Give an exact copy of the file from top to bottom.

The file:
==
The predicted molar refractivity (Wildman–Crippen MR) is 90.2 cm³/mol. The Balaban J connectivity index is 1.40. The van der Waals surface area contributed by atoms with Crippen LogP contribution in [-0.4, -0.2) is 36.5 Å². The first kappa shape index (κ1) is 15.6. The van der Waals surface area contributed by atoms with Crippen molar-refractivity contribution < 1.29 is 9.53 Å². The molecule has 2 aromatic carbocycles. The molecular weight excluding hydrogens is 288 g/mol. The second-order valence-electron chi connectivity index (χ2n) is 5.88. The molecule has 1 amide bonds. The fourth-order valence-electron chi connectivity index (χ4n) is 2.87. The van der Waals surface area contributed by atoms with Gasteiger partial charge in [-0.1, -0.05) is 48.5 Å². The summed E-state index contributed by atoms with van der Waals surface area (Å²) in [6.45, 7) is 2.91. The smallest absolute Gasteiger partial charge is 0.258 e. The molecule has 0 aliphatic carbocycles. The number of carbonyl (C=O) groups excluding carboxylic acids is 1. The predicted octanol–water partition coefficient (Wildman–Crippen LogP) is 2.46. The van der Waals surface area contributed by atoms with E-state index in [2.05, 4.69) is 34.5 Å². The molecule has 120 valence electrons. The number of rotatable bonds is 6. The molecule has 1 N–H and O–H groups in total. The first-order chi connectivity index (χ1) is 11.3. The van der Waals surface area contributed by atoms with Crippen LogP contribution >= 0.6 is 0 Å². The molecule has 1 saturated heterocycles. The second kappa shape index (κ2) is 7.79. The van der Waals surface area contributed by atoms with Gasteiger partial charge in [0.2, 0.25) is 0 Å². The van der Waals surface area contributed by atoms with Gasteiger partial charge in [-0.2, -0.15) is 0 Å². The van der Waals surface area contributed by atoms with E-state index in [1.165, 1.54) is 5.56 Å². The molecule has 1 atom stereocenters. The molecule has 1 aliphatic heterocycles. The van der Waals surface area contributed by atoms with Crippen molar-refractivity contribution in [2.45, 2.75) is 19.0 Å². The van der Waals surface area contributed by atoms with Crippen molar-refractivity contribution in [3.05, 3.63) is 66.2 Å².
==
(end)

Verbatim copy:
The predicted molar refractivity (Wildman–Crippen MR) is 90.2 cm³/mol. The Balaban J connectivity index is 1.40. The van der Waals surface area contributed by atoms with Crippen LogP contribution in [-0.4, -0.2) is 36.5 Å². The first kappa shape index (κ1) is 15.6. The van der Waals surface area contributed by atoms with Crippen molar-refractivity contribution < 1.29 is 9.53 Å². The molecule has 2 aromatic carbocycles. The molecular weight excluding hydrogens is 288 g/mol. The second-order valence-electron chi connectivity index (χ2n) is 5.88. The molecule has 1 amide bonds. The fourth-order valence-electron chi connectivity index (χ4n) is 2.87. The van der Waals surface area contributed by atoms with Gasteiger partial charge in [-0.1, -0.05) is 48.5 Å². The summed E-state index contributed by atoms with van der Waals surface area (Å²) in [6.45, 7) is 2.91. The smallest absolute Gasteiger partial charge is 0.258 e. The molecule has 0 aliphatic carbocycles. The number of carbonyl (C=O) groups excluding carboxylic acids is 1. The predicted octanol–water partition coefficient (Wildman–Crippen LogP) is 2.46. The van der Waals surface area contributed by atoms with E-state index in [2.05, 4.69) is 34.5 Å². The molecule has 120 valence electrons. The number of rotatable bonds is 6. The molecule has 1 N–H and O–H groups in total. The first-order chi connectivity index (χ1) is 11.3. The van der Waals surface area contributed by atoms with Crippen LogP contribution >= 0.6 is 0 Å². The molecule has 1 saturated heterocycles. The second kappa shape index (κ2) is 7.79. The van der Waals surface area contributed by atoms with Gasteiger partial charge in [0.2, 0.25) is 0 Å². The van der Waals surface area contributed by atoms with Gasteiger partial charge in [-0.2, -0.15) is 0 Å². The van der Waals surface area contributed by atoms with E-state index in [1.165, 1.54) is 5.56 Å². The molecule has 1 atom stereocenters. The molecule has 1 aliphatic heterocycles. The van der Waals surface area contributed by atoms with Crippen molar-refractivity contribution in [2.45, 2.75) is 19.0 Å². The van der Waals surface area contributed by atoms with Crippen molar-refractivity contribution in [3.05, 3.63) is 66.2 Å².